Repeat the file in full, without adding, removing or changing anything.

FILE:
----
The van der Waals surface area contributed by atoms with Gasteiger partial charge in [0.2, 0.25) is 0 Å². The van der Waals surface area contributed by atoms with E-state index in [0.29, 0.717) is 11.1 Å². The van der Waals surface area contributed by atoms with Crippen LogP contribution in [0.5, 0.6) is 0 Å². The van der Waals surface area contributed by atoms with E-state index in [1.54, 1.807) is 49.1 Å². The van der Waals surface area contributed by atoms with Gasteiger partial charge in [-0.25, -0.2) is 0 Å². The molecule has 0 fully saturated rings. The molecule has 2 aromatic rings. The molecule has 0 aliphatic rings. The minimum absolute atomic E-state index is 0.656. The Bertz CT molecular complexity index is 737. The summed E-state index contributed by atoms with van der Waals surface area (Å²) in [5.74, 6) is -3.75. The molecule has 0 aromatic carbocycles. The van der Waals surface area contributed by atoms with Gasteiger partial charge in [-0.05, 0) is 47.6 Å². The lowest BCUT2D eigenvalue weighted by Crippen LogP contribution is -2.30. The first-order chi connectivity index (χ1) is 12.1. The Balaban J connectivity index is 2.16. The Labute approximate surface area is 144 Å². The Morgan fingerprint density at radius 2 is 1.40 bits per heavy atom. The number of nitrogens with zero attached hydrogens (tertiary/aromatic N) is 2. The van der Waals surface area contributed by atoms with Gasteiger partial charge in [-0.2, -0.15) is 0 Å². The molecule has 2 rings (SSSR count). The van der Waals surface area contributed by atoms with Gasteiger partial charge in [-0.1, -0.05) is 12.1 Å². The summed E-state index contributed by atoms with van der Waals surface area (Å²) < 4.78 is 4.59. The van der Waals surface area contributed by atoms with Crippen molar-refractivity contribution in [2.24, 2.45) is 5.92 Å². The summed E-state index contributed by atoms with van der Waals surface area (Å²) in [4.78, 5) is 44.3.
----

The van der Waals surface area contributed by atoms with Gasteiger partial charge in [0.2, 0.25) is 0 Å². The van der Waals surface area contributed by atoms with E-state index in [0.29, 0.717) is 11.1 Å². The van der Waals surface area contributed by atoms with Crippen LogP contribution in [0.5, 0.6) is 0 Å². The van der Waals surface area contributed by atoms with E-state index in [1.54, 1.807) is 49.1 Å². The van der Waals surface area contributed by atoms with Gasteiger partial charge in [-0.25, -0.2) is 0 Å². The molecule has 0 fully saturated rings. The molecule has 2 aromatic rings. The molecule has 0 aliphatic rings. The minimum absolute atomic E-state index is 0.656. The Bertz CT molecular complexity index is 737. The summed E-state index contributed by atoms with van der Waals surface area (Å²) in [5.74, 6) is -3.75. The molecule has 0 aromatic carbocycles. The van der Waals surface area contributed by atoms with Gasteiger partial charge in [-0.05, 0) is 47.6 Å². The lowest BCUT2D eigenvalue weighted by Crippen LogP contribution is -2.30. The first-order chi connectivity index (χ1) is 12.1. The Balaban J connectivity index is 2.16. The Labute approximate surface area is 144 Å². The Morgan fingerprint density at radius 2 is 1.40 bits per heavy atom. The number of nitrogens with zero attached hydrogens (tertiary/aromatic N) is 2. The van der Waals surface area contributed by atoms with Gasteiger partial charge in [-0.2, -0.15) is 0 Å². The molecule has 2 rings (SSSR count). The van der Waals surface area contributed by atoms with Gasteiger partial charge in [-0.1, -0.05) is 12.1 Å². The summed E-state index contributed by atoms with van der Waals surface area (Å²) < 4.78 is 4.59. The van der Waals surface area contributed by atoms with Crippen molar-refractivity contribution in [2.24, 2.45) is 5.92 Å². The summed E-state index contributed by atoms with van der Waals surface area (Å²) in [4.78, 5) is 44.3.